Blagojevich asks high court to hear corruption case appeal

FILE - In this March 14, 2012 file photo, former Illinois Gov. Rod Blagojevich speaks to the media outside his home in Chicago as his wife, Patti, wipes away tears a day before he was to report to a prison in Littleton, Colo. On Wednesday, Aug. 19, 2015, the 7th U.S. Circuit Court of Appeals in Chicago posted a notice indicating there would be no rehearing for the imprisoned Democrat on his corruption convictions. (AP Photo/M. Spencer Green, File)
FILE - In this March 14, 2012 file photo, former Illinois Gov. Rod Blagojevich speaks to the media outside his home in Chicago as his wife, Patti, wipes away tears a day before he was to report to a prison in Littleton, Colo. On Wednesday, Aug. 19, 2015, the 7th U.S. Circuit Court of Appeals in Chicago posted a notice indicating there would be no rehearing for the imprisoned Democrat on his corruption convictions. (AP Photo/M. Spencer Green, File)

CHICAGO (AP) – Imprisoned former Illinois Gov. Rod Blagojevich asked the U.S. Supreme Court on Tuesday to hear an appeal of his corruption convictions that included his attempt to sell an appointment to President Barack Obama’s old Senate seat.

An 83-page filing making the request argues that the line between the legal and illegal trading of political favors has become hopelessly blurred, potentially exposing politicians everywhere to prosecution.

“This case presents an ideal vehicle for providing the needed clarity,” it says.

The Supreme Court hears only around 80 cases a year out of more than 10,000 such requests. It typically accepts cases that raise weighty and divisive legal issues, which is why the filing emphasizes what it says are the far-reaching implications of Blagojevich’s case.

The 58-year-old Blagojevich is serving a 14-year prison sentence in Colorado. A lower court tossed five of his 18 convictions in July, and he’s now asking the Supreme Court to toss the rest.

An appeal to the high court is a last slim hope for Blagojevich, who proclaimed his innocence for years on talk shows, including NBC’s “The Apprentice” when Republican presidential candidate Donald Trump still presided over the reality show.

Tuesday’s filing says that the high court should state clearly that politicians cross the line into criminality when they enter into an explicit, unambiguous agreement with a donor to take specific official action in exchange for campaign cash.

The lack of such clarify in U.S. law, the filing says, could invite “arbitrary and discriminatory enforcement against politicians like Blagojevich who are outspoken, controversial, polarizing or simply have become unpopular since their election.”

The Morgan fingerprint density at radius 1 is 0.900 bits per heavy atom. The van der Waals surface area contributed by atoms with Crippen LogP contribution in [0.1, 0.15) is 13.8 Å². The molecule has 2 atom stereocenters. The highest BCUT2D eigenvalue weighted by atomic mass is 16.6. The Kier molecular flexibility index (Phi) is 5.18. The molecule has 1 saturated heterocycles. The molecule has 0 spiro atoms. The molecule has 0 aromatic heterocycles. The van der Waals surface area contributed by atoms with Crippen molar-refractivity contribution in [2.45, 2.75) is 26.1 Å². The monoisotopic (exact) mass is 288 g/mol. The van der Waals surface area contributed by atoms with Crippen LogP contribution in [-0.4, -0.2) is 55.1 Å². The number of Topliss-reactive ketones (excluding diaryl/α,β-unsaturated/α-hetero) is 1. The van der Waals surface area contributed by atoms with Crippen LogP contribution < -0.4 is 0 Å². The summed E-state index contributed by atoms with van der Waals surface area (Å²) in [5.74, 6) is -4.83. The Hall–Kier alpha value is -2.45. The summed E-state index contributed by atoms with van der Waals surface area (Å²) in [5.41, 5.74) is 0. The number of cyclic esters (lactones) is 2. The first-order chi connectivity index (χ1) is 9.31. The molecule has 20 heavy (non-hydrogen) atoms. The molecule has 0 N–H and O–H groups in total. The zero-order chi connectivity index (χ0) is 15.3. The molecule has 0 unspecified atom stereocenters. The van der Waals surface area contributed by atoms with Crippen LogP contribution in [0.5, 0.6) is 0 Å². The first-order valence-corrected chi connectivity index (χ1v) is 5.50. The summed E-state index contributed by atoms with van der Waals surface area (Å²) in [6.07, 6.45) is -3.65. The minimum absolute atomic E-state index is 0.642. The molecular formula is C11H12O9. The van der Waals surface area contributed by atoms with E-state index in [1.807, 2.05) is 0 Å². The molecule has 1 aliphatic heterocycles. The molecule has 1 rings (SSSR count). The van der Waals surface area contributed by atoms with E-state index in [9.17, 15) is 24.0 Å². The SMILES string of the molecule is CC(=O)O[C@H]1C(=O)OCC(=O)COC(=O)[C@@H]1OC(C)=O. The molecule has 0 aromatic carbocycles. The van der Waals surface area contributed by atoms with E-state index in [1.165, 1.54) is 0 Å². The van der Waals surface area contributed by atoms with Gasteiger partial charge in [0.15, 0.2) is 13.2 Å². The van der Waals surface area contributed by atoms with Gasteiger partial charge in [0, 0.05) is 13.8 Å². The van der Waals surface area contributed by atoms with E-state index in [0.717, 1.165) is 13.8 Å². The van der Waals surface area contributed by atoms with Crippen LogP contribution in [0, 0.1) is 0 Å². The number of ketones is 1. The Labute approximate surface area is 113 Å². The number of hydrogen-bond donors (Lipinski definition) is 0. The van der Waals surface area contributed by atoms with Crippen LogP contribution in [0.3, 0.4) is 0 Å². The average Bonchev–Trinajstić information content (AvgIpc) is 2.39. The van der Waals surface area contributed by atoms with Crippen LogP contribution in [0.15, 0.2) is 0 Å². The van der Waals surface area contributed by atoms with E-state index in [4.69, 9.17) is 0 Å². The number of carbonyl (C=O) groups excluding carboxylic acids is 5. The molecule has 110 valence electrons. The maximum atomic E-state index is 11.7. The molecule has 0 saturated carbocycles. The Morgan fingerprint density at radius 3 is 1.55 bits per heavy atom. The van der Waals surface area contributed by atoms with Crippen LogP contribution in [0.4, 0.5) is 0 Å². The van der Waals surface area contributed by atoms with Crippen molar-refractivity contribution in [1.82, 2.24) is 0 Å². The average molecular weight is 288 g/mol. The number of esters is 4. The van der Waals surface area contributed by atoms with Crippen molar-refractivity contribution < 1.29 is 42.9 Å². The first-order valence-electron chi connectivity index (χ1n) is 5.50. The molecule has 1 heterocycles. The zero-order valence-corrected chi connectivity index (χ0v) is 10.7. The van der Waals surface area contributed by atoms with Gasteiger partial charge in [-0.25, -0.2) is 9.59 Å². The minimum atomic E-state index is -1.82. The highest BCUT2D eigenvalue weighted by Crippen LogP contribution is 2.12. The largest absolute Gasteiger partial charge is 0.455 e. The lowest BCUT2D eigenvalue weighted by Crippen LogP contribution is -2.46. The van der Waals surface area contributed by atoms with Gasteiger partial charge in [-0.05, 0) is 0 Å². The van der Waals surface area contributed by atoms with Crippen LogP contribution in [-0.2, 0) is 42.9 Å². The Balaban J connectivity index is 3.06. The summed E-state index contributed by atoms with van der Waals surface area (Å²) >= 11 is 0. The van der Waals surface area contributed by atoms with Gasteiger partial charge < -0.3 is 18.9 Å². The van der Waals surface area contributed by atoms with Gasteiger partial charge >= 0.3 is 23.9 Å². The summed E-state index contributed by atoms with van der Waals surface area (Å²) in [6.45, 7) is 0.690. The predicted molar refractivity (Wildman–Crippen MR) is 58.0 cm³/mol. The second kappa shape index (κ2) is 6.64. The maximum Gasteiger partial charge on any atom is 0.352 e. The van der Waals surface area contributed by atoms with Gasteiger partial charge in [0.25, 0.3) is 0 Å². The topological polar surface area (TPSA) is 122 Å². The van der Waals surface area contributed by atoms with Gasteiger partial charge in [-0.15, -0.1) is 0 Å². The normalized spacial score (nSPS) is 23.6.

Since his 2008 arrest and through his two trials, Blagojevich has argued he was participating in legal, run-of-the-mill politicking.

The 7th U.S. Circuit Court of Appeals also grappled with the issue of what is and isn’t corruption when it struck five of Blagojevich’s convictions in its July ruling. The three-judge panel determined that Blagojevich crossed that line when he sought money – often campaign cash – for naming someone to the U.S. Senate seat that Obama vacated when he became president. But the judges said he didn’t cross it by asking for a Cabinet seat for himself.

The panel concluded that secretly trading favors based on politicians’ executive powers was a legitimate way to get things done for constituents.

Using that reasoning, the judges tossed convictions linked to Blagojevich’s bid for the Cabinet post in exchange for appointing an Obama adviser to the Senate. But they said evidence on the 13 remaining criminal counts was “overwhelming.”

In a modest win for Blagojevich, the panel ordered that he be brought back to Chicago to be resentenced. But it also said his original 14-year sentence might be considered fair even after subtracting the five overturned counts. A resentencing hearing has not yet been set; the 7th Circuit said resentencing should go ahead even if the high court agrees to hear Blagojevich’s appeal.

(Copyright 2015 The Associated Press. All rights reserved. This material may not be published, broadcast, rewritten or redistributed.)

WKBN 27 First News provides commenting to allow for constructive discussion on the stories we cover. In order to comment here, you acknowledge you have read and agreed to our Terms of Service. Commenters who violate these terms, including use of vulgar language or racial slurs, will be banned. No links will be permitted. Please be respectful of the opinions of others. If you see an inappropriate comment, please flag it for our moderators to review.

Leave a Reply

Fill in your details below or click an icon to log in:

WordPress.com Logo

You are commenting using your WordPress.com account. Log Out / Change )

Twitter picture

You are commenting using your Twitter account. Log Out / Change )

Facebook photo

You are commenting using your Facebook account. Log Out / Change )

Google+ photo

You are commenting using your Google+ account. Log Out / Change )

Connecting to %s